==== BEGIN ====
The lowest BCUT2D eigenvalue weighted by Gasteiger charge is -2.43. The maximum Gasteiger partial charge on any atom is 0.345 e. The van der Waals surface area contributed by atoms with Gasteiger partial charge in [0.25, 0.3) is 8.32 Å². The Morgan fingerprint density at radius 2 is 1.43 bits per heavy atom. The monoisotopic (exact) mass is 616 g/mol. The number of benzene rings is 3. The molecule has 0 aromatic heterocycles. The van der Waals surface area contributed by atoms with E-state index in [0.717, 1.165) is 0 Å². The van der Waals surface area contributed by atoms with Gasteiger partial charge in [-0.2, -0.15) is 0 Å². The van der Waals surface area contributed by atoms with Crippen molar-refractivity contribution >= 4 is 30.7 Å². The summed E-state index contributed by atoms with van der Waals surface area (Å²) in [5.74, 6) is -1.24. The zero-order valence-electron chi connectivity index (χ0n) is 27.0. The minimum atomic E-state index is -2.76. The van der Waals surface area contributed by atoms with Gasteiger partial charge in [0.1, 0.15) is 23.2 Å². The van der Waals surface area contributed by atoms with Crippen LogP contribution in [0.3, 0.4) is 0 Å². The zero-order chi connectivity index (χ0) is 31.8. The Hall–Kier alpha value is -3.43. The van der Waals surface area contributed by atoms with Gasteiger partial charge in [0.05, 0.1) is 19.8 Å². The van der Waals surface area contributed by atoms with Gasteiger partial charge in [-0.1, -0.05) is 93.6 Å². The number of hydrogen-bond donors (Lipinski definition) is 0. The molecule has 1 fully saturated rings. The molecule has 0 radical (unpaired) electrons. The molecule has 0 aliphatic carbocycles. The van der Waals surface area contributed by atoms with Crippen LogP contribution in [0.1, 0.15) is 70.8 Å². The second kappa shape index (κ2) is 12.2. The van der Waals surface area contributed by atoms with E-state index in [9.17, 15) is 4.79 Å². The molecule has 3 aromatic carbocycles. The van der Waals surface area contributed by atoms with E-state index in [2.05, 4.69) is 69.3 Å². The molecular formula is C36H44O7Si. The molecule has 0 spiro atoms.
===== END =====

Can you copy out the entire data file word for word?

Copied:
The lowest BCUT2D eigenvalue weighted by Gasteiger charge is -2.43. The maximum Gasteiger partial charge on any atom is 0.345 e. The van der Waals surface area contributed by atoms with Gasteiger partial charge in [0.25, 0.3) is 8.32 Å². The Morgan fingerprint density at radius 2 is 1.43 bits per heavy atom. The monoisotopic (exact) mass is 616 g/mol. The number of benzene rings is 3. The molecule has 0 aromatic heterocycles. The van der Waals surface area contributed by atoms with E-state index in [0.717, 1.165) is 0 Å². The van der Waals surface area contributed by atoms with Gasteiger partial charge in [-0.2, -0.15) is 0 Å². The van der Waals surface area contributed by atoms with Crippen molar-refractivity contribution >= 4 is 30.7 Å². The summed E-state index contributed by atoms with van der Waals surface area (Å²) in [5.74, 6) is -1.24. The zero-order valence-electron chi connectivity index (χ0n) is 27.0. The minimum atomic E-state index is -2.76. The van der Waals surface area contributed by atoms with Gasteiger partial charge in [0.1, 0.15) is 23.2 Å². The van der Waals surface area contributed by atoms with Crippen LogP contribution in [0.3, 0.4) is 0 Å². The zero-order chi connectivity index (χ0) is 31.8. The Hall–Kier alpha value is -3.43. The van der Waals surface area contributed by atoms with Gasteiger partial charge in [0.05, 0.1) is 19.8 Å². The van der Waals surface area contributed by atoms with Gasteiger partial charge in [-0.1, -0.05) is 93.6 Å². The number of hydrogen-bond donors (Lipinski definition) is 0. The molecule has 1 fully saturated rings. The molecule has 0 radical (unpaired) electrons. The molecule has 0 aliphatic carbocycles. The van der Waals surface area contributed by atoms with Crippen LogP contribution in [0.1, 0.15) is 70.8 Å². The second kappa shape index (κ2) is 12.2. The van der Waals surface area contributed by atoms with E-state index in [9.17, 15) is 4.79 Å². The molecule has 3 aromatic carbocycles. The van der Waals surface area contributed by atoms with E-state index in [2.05, 4.69) is 69.3 Å². The molecular formula is C36H44O7Si. The molecule has 0 spiro atoms.